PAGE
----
So it is a good resource. It explains what you can and can’t do, how do you get a loan, exit strategies, prohibited transactions, etc.
So it’s a great way to get introduced to this and then you can expand out, read other books, and look and the different websites, things like that.
JA: Great. Well, any specific points that you’d like to touch on?
MA: Well, you know we’ve covered a lot today and I think you definitely hit on some of the key topics that have drawn some attention lately and again for those people listening – they’re obviously taking the next steps and they found your blog so they’re looking to educate themselves on specific topics and I just recommend that they continue to do so.
Look for that team, like you mentioned earlier.
If you’re going to buy real estate in your IRA account, look for a CPA a real estate agent, and a self-directed IRA custodian that can help you with that because once you get that team in place it makes it so much easier to make decisions just because you have that experience behind you.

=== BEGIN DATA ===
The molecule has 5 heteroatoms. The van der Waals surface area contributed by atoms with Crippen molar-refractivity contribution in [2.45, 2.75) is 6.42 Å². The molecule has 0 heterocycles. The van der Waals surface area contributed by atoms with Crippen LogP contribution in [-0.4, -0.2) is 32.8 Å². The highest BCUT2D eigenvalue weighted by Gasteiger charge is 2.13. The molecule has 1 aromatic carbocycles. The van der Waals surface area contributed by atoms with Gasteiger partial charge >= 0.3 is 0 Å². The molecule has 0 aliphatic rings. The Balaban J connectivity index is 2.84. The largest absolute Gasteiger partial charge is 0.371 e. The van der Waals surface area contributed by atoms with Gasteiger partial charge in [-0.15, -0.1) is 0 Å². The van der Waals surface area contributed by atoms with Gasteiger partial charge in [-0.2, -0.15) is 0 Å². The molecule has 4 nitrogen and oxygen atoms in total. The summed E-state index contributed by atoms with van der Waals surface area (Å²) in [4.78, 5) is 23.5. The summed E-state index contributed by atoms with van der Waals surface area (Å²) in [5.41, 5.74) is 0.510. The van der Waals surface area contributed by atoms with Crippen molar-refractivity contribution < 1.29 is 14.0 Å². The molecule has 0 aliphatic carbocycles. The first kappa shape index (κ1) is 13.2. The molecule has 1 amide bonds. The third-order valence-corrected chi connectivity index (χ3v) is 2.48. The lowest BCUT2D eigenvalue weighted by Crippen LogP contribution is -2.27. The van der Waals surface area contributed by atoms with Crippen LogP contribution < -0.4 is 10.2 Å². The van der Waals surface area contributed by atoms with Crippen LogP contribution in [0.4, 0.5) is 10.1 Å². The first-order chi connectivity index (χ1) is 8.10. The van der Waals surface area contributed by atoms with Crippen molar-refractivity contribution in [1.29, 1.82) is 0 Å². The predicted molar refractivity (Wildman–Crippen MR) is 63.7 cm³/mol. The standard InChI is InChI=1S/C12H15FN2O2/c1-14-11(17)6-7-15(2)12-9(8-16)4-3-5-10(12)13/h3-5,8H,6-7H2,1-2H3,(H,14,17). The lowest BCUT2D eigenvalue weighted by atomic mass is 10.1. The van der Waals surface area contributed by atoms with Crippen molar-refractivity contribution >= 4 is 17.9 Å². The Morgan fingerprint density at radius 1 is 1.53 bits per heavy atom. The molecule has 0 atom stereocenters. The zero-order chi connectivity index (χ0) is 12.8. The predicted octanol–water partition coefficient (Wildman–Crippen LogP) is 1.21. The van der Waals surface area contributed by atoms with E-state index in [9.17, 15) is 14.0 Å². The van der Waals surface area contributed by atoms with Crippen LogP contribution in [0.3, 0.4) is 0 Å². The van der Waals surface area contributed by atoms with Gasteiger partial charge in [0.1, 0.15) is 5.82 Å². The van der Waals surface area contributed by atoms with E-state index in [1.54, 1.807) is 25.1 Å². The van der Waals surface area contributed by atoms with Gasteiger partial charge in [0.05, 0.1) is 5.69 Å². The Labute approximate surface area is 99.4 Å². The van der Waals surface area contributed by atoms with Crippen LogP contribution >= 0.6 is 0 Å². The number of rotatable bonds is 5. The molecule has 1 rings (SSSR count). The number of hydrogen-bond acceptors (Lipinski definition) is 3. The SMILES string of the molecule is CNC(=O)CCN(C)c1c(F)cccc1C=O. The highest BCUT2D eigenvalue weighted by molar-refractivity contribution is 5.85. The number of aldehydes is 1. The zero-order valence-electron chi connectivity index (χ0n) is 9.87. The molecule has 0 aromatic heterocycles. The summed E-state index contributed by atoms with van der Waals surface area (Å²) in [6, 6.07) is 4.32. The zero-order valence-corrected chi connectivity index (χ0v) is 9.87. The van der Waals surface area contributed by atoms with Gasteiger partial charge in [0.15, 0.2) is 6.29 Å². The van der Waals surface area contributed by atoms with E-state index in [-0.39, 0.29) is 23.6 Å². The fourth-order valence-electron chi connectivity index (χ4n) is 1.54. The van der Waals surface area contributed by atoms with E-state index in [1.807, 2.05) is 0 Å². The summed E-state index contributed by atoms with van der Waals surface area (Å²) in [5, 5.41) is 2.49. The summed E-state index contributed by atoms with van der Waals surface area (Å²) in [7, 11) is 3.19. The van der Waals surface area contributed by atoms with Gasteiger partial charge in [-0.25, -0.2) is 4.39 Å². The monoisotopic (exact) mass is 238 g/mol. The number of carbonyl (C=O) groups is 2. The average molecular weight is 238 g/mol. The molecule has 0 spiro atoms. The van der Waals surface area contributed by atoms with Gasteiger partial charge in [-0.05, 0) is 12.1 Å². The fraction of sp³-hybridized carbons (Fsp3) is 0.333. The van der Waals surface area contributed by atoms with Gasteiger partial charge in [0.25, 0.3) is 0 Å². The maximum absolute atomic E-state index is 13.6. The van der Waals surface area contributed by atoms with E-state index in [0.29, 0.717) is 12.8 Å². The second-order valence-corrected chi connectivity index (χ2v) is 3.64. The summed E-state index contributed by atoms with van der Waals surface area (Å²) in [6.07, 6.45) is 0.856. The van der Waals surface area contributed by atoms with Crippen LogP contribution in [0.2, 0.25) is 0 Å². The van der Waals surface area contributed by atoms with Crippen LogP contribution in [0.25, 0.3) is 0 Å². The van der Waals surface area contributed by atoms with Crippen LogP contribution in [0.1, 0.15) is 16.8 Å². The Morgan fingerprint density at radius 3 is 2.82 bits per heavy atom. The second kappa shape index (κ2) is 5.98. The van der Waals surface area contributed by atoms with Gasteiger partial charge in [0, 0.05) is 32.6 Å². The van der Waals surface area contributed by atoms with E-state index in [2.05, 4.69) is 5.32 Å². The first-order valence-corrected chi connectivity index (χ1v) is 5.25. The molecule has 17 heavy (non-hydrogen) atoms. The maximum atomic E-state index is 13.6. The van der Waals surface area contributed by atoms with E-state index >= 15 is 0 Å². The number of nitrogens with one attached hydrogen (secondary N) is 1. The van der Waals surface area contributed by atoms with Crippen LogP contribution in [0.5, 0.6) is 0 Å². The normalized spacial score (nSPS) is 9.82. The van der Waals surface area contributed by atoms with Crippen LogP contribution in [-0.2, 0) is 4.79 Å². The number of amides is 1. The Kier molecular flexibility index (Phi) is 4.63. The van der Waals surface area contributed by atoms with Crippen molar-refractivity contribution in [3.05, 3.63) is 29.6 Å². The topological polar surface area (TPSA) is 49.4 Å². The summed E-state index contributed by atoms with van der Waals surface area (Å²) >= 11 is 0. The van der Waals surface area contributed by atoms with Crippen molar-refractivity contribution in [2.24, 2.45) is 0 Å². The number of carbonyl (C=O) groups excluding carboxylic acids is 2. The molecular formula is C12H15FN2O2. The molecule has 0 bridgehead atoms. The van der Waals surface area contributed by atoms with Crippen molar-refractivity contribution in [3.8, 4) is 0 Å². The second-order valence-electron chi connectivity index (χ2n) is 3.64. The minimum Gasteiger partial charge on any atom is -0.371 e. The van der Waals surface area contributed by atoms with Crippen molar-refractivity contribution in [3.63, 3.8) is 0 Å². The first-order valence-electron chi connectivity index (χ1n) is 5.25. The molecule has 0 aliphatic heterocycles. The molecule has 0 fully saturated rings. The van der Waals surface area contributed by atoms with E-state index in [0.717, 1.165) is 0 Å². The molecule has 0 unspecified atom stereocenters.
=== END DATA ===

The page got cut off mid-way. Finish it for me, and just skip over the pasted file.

So always look for somebody that’s done it before and mimic them and not reinvent the wheel.
JA: Great. Well thank you Matt. Definitely appreciate your knowledge. And I know that a lot of people listening to this very deeply appreciate you, because this issue is affecting them so personally.
MA: Right. I’m glad to be on. I hope your listeners learned something from this. Again if they ever have any questions they can always visit our website or contact me directly and I’ll be more than happy to help.
JA: Alright so that’s IRALending.com. Any other ways to contact you directly other than IRALending.com?
MA: My email address is mallen (at) nasb (dot) com. So send me an email letting me know that you heard about us through the blog and just include your mailing address so we can mail you a free copy of our book.
JA: Great. Well thank you Matt.
MA: Alright, thanks Jelani.
JA: Alright, cya.